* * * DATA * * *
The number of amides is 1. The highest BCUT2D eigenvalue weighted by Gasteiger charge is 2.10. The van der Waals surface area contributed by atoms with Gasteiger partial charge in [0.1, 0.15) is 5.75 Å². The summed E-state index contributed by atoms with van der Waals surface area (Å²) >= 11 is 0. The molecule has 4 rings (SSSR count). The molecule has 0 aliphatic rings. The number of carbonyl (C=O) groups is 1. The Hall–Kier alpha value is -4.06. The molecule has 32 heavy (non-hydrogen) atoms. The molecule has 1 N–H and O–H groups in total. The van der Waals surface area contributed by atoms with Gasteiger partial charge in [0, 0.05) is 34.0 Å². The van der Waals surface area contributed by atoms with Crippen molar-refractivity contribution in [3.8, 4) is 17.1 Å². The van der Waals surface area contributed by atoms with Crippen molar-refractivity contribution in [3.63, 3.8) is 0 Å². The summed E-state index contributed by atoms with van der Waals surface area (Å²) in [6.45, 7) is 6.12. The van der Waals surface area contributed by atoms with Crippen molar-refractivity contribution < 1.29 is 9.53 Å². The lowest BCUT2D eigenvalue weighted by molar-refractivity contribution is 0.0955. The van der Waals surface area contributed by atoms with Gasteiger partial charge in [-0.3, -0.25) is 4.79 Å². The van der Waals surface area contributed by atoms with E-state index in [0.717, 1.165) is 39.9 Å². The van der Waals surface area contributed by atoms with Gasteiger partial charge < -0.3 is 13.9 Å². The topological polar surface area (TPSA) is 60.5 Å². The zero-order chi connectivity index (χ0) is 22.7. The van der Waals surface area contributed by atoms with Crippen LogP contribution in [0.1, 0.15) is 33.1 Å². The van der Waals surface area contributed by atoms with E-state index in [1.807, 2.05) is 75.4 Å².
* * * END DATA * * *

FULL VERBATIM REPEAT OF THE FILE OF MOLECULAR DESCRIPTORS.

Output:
The number of amides is 1. The highest BCUT2D eigenvalue weighted by Gasteiger charge is 2.10. The van der Waals surface area contributed by atoms with Gasteiger partial charge in [0.1, 0.15) is 5.75 Å². The summed E-state index contributed by atoms with van der Waals surface area (Å²) >= 11 is 0. The molecule has 4 rings (SSSR count). The molecule has 0 aliphatic rings. The number of carbonyl (C=O) groups is 1. The Hall–Kier alpha value is -4.06. The molecule has 32 heavy (non-hydrogen) atoms. The molecule has 1 N–H and O–H groups in total. The van der Waals surface area contributed by atoms with Gasteiger partial charge in [0, 0.05) is 34.0 Å². The van der Waals surface area contributed by atoms with Crippen molar-refractivity contribution in [3.8, 4) is 17.1 Å². The van der Waals surface area contributed by atoms with Crippen molar-refractivity contribution in [3.63, 3.8) is 0 Å². The summed E-state index contributed by atoms with van der Waals surface area (Å²) in [6.45, 7) is 6.12. The van der Waals surface area contributed by atoms with Crippen molar-refractivity contribution < 1.29 is 9.53 Å². The lowest BCUT2D eigenvalue weighted by molar-refractivity contribution is 0.0955. The van der Waals surface area contributed by atoms with Gasteiger partial charge in [-0.3, -0.25) is 4.79 Å². The van der Waals surface area contributed by atoms with E-state index in [0.717, 1.165) is 39.9 Å². The van der Waals surface area contributed by atoms with Gasteiger partial charge < -0.3 is 13.9 Å². The topological polar surface area (TPSA) is 60.5 Å². The zero-order chi connectivity index (χ0) is 22.7. The van der Waals surface area contributed by atoms with Crippen LogP contribution in [0.1, 0.15) is 33.1 Å². The van der Waals surface area contributed by atoms with E-state index in [1.807, 2.05) is 75.4 Å².